I think really there are a few angles to consider with this, one is the politically engaged stream of wealthy African art collectors who wish to put Africa first when purchasing contemporary art, ultimately helping to promote African culture. There are also a few European patrons engaged in supporting these actions, helping to invest in emerging and established talent from the region. Both of these elements combine to strengthen the current African art market. An example of this patronage comes from Congolese art collector and businessman, Sindika Dokolo, son of renowned African bank owner and art collector, Augustin Dokolo and husband of Africa’s richest woman, Isabel dos Santos. Among other actions aimed at promoting African art and culture, Dokolo started the Sindika Dokolo Foundation with the aim of promoting local arts and culture festivals, and creating a centre for contemporary art in Luanda (Angola).

Birds Eye View of Cape Town. Image courtesy ArtMarketGuru.

Birds Eye View of Cape Town. Image courtesy ArtMarketGuru.

What other findings were particularly unexpected?

Overall, the report provides a good overview of the key players such as Serge Tiroche, Robert Devereux, Sindika Dokolo and Theo Danjuma among many others, with insights into key collecting habits and associations with prominent museums and foundations. As part of this, the reader can start to see the interconnected nature of the art market, but you’ll have to read the report for further insights!

Could you tell us about how the information was gathered and verified this time? Who headed the research team?

ArtMarketGuru work as a team to provide the best in-depth research possible, researching and verifying information through various tools, from insight reports to interviews with collectors. As founder of the company, I have direct experience from living in Luanda and managing an important tribal art collection as well as contributing to the publication of L’Ame de l’Afrique.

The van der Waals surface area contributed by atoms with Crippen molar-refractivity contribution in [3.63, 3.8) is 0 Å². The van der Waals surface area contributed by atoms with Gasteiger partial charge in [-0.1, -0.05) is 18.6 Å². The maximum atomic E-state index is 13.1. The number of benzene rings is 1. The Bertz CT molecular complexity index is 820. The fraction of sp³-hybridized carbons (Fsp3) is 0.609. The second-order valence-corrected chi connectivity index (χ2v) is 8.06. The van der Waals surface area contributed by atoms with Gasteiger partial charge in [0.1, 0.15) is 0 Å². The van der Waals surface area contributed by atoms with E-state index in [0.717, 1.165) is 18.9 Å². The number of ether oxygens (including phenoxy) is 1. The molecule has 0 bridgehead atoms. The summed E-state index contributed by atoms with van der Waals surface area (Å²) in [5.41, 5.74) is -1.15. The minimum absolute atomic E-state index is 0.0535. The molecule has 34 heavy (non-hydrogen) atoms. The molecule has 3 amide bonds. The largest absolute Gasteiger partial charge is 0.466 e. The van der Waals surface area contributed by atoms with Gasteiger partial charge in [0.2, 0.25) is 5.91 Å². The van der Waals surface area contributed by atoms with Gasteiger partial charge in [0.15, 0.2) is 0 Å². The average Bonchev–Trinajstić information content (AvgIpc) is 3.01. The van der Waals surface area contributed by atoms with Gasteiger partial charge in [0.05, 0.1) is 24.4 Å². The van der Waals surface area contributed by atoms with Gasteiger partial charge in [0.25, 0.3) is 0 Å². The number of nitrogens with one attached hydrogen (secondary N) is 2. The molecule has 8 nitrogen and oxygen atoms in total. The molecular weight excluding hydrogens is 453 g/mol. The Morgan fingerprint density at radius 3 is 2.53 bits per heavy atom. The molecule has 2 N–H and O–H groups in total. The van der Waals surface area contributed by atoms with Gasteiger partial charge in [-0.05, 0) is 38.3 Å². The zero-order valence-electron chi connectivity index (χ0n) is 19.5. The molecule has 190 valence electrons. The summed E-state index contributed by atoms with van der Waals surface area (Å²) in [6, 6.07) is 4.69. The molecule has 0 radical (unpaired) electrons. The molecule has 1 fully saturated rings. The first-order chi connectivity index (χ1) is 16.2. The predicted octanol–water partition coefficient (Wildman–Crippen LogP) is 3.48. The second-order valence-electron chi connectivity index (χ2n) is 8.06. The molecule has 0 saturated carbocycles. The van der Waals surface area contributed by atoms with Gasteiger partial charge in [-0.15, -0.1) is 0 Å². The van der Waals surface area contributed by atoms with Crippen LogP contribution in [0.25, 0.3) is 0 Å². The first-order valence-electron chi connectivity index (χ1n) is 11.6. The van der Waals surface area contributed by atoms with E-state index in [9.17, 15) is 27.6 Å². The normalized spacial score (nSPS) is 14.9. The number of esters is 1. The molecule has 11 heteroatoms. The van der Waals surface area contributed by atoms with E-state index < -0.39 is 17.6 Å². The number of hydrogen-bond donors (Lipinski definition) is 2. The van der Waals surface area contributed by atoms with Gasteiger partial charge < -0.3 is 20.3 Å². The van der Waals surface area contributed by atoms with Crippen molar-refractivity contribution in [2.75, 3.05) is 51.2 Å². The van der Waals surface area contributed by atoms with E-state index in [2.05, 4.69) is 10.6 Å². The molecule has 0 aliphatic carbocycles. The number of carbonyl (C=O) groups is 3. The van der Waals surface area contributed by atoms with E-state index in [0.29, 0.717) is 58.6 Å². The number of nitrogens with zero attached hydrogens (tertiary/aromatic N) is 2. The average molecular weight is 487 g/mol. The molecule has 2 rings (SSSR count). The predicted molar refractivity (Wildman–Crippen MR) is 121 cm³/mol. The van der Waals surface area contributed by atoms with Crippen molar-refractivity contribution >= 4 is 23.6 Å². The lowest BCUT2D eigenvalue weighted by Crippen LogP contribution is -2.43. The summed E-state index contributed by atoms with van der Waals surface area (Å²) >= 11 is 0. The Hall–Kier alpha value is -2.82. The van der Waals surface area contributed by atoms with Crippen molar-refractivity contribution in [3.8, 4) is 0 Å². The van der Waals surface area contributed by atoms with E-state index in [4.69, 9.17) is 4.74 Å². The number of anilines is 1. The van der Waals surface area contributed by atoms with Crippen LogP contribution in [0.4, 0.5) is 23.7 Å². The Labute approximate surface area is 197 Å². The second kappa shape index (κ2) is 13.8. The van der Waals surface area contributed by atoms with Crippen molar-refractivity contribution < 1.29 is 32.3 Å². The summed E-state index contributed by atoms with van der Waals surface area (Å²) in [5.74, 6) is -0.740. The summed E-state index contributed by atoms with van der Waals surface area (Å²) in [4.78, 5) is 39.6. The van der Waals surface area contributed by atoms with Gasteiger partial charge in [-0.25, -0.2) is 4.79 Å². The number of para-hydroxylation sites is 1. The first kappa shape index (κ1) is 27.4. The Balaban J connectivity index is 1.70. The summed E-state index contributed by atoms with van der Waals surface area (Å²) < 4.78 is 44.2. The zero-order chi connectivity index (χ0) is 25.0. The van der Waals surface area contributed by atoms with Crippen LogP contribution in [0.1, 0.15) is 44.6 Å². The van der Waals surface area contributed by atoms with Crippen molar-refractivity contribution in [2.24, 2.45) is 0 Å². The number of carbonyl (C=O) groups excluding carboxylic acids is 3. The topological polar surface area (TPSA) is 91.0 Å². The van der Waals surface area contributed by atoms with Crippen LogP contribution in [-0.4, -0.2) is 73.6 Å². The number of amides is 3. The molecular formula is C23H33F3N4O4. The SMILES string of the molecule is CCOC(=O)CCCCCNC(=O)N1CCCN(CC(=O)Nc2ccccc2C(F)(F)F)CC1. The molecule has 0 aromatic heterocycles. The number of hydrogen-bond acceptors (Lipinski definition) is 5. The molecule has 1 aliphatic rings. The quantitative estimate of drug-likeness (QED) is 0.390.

On the website, ArtMarketGuru features a quote from a 2016 CNN article declaring that African art is “hotter than gold”. This statement makes a rather concerning link between art investment and the mining of gold as part of the 16th century colonial economy. Should we assume that you agree with such analysis that departs from a link between 16th century colonialism and 21st century finance economics? In your opinion, to what extent can we endorse practices of art investment that see a mirror image of themselves in colonial extraction?

It’s an interesting comparison, but we don’t share that view and rather see the statement as an expression of the fact that a lot of collectors, gallerists and auctioneers are looking at African art as a place to find future leading figures. Just as gold, real estate and bonds are viewed as financial asset classes, and art has recently emerged as a collectible asset by itself under this same classification. In this way, the comparison between art and gold is meant first and foremost as an expression of the interest in art as something financially valuable yet still inherently tied to flux in the market. Just as gold is being bought as an investment opportunity, so art is seen as being something that accumulates wealth as collections and interest in the artists grow.

Rebecca Close


ArtMarketGuru is offering a promotion for Art Radar readers of 20% off the African Art Collectors report. Send a link to this article to ArtMarketGuru citing the discount offer when purchasing the report. The offer is only valid for two weeks from the date of publication of this article.

Related Topics: African art, market watchcollectorsbusiness of art, reports

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By Brittney

Brittney is a writer, curator and contemporary art gallerist. Born in Singapore and based in New York City, Brittney maintains a deep interest in the contemporary art landscape of Southeast Asia. This is combined with an equally strong interest in contemporary art from the Asian diasporas, alongside the issues of identity, transmigration and global relations.